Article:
Abraham Lincoln said that you can fool all the people some of the time and some of the people all of the time, but you can’t fool all the people all of the time.
Now we finally know how many people “some” is — 21 percent.
We know this because they told a recent Public Policy poll that they would support Donald Trump for president. And in case that were a fluke, one of those days when people tell pollsters what they aren’t thinking, like the afternoon I spent telling Nielsen that they should make more buddy comedies with Mel Gibson and Paula Patton, another poll came out with 17 percent in favor of Trump.
Perhaps I am being unduly harsh on Trump. After all, he’s always been a joke — just look at his Comedy Central roast a few weeks ago. But now we’re all the punch line.
Voting for the Donald says: “I am tired of thinking and weighing the pros and cons on the issues. I want to vote for the candidate who looks most like he was recently mounted and stuffed by someone with limited taxidermy skill.”
The Trumpmeister is an ideal candidate for people who do not care about what direction the country is going but still want to vote. Need a way to convey the thought: “I haven’t really followed news or pop culture since the mid-2000s, when someone gave me a talking pen that said ‘You’re fired!’ and I pretended to understand the reference”? Get on the Donald Trump 2012 mailing list!
But what worries me is what bit of nonsense those 21 percent are responding to in particular. Is it the surprise and delight at seeing a rogue billionaire in the race, the upside to whom is that, as he says, “I’m very rich”? After all, that hasn’t really happened since Ross Perot, and people were so pleased to see him that he very nearly took the carrot.
Or is it something more insidious?
I wouldn’t object to having a presidential candidate with all the facial expressiveness of a constipated cat, whose prior claim to fame was his ossified hair and ability to say, “You’re fired,” with minimal conviction to NBC viewers.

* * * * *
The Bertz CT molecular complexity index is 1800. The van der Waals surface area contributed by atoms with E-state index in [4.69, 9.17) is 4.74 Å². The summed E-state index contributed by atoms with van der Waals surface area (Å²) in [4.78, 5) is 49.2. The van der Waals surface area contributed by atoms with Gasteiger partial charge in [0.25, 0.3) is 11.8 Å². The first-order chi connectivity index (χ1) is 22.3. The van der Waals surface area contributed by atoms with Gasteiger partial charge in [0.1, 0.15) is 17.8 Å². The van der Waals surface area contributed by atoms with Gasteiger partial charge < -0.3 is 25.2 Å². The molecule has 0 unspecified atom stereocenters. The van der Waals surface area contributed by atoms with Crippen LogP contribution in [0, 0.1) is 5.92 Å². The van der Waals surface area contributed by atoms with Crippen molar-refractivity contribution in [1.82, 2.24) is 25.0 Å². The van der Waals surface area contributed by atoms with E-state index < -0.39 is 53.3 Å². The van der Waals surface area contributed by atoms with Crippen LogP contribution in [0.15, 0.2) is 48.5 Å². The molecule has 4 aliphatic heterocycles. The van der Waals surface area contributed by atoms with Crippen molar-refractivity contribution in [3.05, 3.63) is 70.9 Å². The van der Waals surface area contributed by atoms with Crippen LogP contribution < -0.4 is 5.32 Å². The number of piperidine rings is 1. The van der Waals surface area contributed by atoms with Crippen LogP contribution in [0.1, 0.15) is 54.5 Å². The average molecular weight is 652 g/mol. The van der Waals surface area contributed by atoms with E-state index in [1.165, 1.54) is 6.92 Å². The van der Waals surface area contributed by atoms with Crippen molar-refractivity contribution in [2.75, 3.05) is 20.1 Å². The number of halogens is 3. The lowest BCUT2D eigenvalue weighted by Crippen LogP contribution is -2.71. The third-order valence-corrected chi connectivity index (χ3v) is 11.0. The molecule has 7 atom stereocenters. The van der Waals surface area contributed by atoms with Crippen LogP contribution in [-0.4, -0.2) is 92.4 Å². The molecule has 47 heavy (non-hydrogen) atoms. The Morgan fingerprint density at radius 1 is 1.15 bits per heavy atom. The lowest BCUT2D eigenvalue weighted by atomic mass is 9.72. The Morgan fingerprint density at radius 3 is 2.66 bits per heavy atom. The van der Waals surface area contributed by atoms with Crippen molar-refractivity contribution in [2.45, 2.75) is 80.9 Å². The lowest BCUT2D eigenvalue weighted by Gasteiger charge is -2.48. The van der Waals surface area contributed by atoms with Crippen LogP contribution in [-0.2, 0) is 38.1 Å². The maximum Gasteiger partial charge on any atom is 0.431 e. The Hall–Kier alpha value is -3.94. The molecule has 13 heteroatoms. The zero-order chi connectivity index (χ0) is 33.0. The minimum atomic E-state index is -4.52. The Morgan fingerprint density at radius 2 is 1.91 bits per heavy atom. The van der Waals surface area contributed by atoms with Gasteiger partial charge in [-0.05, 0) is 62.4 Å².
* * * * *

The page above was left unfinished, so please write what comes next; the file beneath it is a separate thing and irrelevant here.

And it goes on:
And it’s not even birther candidates who are the problem. After all, that’s a full 41% of the Republican-voting population that legitimately deserves representation — hold on, my face has started twitching, and I can’t get it to stop. It’s that Donald is a sudden, rabid, born-again birther who seems to be using our gullibility against us.
I would say that he believed that the president was born elsewhere, but this sort of sudden onset idiocy is very rare, except in situations when you are being given an oral exam or are required to say something on the radio. So I can’t help feeling that it’s merely cynical — like his hair, a preposterous attention-getter that, despite all rational impulses to the contrary so far, seems to be working. It’s Jersey Shore principles applied to presidential elections. And that worries me. It’s all very well to cater to the lowest common denominator to generate ratings for a show. But to marshal numbers at the polls by cynically giving the people what they have said that they want is a step farther. It’s the logical next phase of the very blend of cynicism about human nature and faith in the ability of people to fool themselves if you’re noisy enough that made him such a natural fit for reality TV.
Run to the right during the primary, sure! But Trump is running to the wrong. I hope we catch him.